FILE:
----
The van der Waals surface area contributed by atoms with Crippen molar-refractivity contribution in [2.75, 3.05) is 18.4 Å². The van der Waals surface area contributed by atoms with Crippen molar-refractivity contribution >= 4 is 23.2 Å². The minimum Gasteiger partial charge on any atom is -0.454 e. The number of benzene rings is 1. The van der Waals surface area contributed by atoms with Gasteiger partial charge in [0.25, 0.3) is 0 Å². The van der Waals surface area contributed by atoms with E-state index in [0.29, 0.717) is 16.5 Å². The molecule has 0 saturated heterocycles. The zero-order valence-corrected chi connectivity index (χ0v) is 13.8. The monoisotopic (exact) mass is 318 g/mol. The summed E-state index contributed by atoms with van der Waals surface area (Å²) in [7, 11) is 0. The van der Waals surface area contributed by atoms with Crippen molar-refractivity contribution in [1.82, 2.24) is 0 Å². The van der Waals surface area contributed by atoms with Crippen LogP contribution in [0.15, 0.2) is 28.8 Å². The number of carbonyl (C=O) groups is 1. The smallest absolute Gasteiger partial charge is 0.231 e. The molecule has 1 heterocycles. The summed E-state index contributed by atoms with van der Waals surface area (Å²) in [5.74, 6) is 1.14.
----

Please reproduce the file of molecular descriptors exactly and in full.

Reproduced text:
The van der Waals surface area contributed by atoms with Crippen molar-refractivity contribution in [2.75, 3.05) is 18.4 Å². The van der Waals surface area contributed by atoms with Crippen molar-refractivity contribution >= 4 is 23.2 Å². The minimum Gasteiger partial charge on any atom is -0.454 e. The number of benzene rings is 1. The van der Waals surface area contributed by atoms with Gasteiger partial charge in [0.25, 0.3) is 0 Å². The van der Waals surface area contributed by atoms with E-state index in [0.29, 0.717) is 16.5 Å². The molecule has 0 saturated heterocycles. The zero-order valence-corrected chi connectivity index (χ0v) is 13.8. The monoisotopic (exact) mass is 318 g/mol. The summed E-state index contributed by atoms with van der Waals surface area (Å²) in [7, 11) is 0. The van der Waals surface area contributed by atoms with Crippen molar-refractivity contribution in [1.82, 2.24) is 0 Å². The van der Waals surface area contributed by atoms with Crippen LogP contribution in [0.15, 0.2) is 28.8 Å². The number of carbonyl (C=O) groups is 1. The smallest absolute Gasteiger partial charge is 0.231 e. The molecule has 1 heterocycles. The summed E-state index contributed by atoms with van der Waals surface area (Å²) in [5.74, 6) is 1.14.